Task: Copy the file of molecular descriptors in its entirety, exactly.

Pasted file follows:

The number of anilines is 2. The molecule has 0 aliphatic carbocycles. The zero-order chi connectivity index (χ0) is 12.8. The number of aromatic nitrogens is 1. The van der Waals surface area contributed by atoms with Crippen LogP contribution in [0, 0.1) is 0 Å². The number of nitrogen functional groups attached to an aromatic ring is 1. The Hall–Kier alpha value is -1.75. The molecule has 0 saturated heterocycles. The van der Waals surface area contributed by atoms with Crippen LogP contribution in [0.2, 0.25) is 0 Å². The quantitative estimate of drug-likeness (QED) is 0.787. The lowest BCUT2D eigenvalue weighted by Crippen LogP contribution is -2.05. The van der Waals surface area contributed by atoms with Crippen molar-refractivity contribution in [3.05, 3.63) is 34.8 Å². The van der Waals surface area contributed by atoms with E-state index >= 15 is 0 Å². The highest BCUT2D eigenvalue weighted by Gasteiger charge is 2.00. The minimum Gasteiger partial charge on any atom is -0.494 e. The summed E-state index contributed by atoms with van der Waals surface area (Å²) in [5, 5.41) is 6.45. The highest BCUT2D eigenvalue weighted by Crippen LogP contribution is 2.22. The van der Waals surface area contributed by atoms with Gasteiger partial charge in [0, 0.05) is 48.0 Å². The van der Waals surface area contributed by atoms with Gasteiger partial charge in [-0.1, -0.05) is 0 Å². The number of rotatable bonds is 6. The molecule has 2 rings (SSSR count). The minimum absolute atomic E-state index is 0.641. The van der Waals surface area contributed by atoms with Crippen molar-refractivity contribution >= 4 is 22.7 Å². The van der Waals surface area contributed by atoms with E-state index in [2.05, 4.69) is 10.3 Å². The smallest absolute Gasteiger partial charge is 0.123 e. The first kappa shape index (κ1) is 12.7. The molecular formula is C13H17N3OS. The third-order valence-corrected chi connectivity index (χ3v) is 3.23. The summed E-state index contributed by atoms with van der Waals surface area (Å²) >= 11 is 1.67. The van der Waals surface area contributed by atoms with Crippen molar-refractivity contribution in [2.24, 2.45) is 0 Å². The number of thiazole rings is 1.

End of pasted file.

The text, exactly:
The number of anilines is 2. The molecule has 0 aliphatic carbocycles. The zero-order chi connectivity index (χ0) is 12.8. The number of aromatic nitrogens is 1. The van der Waals surface area contributed by atoms with Crippen LogP contribution in [0, 0.1) is 0 Å². The number of nitrogen functional groups attached to an aromatic ring is 1. The Hall–Kier alpha value is -1.75. The molecule has 0 saturated heterocycles. The van der Waals surface area contributed by atoms with Crippen LogP contribution in [0.2, 0.25) is 0 Å². The quantitative estimate of drug-likeness (QED) is 0.787. The lowest BCUT2D eigenvalue weighted by Crippen LogP contribution is -2.05. The van der Waals surface area contributed by atoms with Crippen molar-refractivity contribution in [3.05, 3.63) is 34.8 Å². The van der Waals surface area contributed by atoms with E-state index >= 15 is 0 Å². The highest BCUT2D eigenvalue weighted by Gasteiger charge is 2.00. The minimum Gasteiger partial charge on any atom is -0.494 e. The summed E-state index contributed by atoms with van der Waals surface area (Å²) in [5, 5.41) is 6.45. The highest BCUT2D eigenvalue weighted by Crippen LogP contribution is 2.22. The van der Waals surface area contributed by atoms with Gasteiger partial charge in [0, 0.05) is 48.0 Å². The van der Waals surface area contributed by atoms with Gasteiger partial charge in [-0.1, -0.05) is 0 Å². The number of rotatable bonds is 6. The molecule has 2 rings (SSSR count). The minimum absolute atomic E-state index is 0.641. The van der Waals surface area contributed by atoms with Crippen molar-refractivity contribution >= 4 is 22.7 Å². The van der Waals surface area contributed by atoms with E-state index in [2.05, 4.69) is 10.3 Å². The smallest absolute Gasteiger partial charge is 0.123 e. The first kappa shape index (κ1) is 12.7. The molecular formula is C13H17N3OS. The third-order valence-corrected chi connectivity index (χ3v) is 3.23. The summed E-state index contributed by atoms with van der Waals surface area (Å²) >= 11 is 1.67. The van der Waals surface area contributed by atoms with Crippen molar-refractivity contribution in [2.24, 2.45) is 0 Å². The number of thiazole rings is 1.